Acadian Life in the Maritimes

Travelling through Prince Edward Island and then heading to Cheticamp on Cape Breton Island, Nova Scotia, I learned a lot about the lives of the Acadians – French-speaking settlers. In the 1750s, the Acadians were forced to leave this area, many of them moving to Louisiana and became known as Cajuns. The culture of these two areas share a love of music and many times of arts and crafts. On PEI, we stopped at a re-created village that is next to a church and the Farmers Bank of Rustico that was setup to try to help those who found a way to stay on PEI.




On the way to Cheticamp, we learned about the customs of Mi-carème. The is a time celebrated half-way through Lent where people dressed in masks and costumes and did the things they had “given up for Lent.” We were greeted by people in masks and costumes and got to see some of the makes made for this festival.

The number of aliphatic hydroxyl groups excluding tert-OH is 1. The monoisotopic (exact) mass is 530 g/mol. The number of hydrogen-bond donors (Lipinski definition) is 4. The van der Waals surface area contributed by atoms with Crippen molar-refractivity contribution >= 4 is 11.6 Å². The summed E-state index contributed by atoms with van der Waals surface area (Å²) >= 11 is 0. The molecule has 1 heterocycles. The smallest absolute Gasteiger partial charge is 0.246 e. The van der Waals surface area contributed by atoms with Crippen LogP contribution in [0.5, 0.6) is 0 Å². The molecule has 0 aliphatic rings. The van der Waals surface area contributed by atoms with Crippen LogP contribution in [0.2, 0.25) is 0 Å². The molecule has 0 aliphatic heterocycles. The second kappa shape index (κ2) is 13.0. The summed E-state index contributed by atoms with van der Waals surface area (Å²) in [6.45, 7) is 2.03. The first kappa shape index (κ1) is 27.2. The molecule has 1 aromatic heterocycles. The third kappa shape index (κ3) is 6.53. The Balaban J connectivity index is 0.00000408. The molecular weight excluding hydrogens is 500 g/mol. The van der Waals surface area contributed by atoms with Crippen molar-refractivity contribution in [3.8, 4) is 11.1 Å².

Cheticamp is an Accadian fishing village. It is also the centre of “hookers” – women who created hooked rugs that are truly works of art. We went to les Trois Pignons Musee to see their work. Elizabeth LeFort is considered the best and her works are in the Vatican, White House and Buckingham Palace. Her works include portraits and religious subjects.









Categories: Canada, North America, Nova Scotia, PEI, Travel NotesTags: , , , ,

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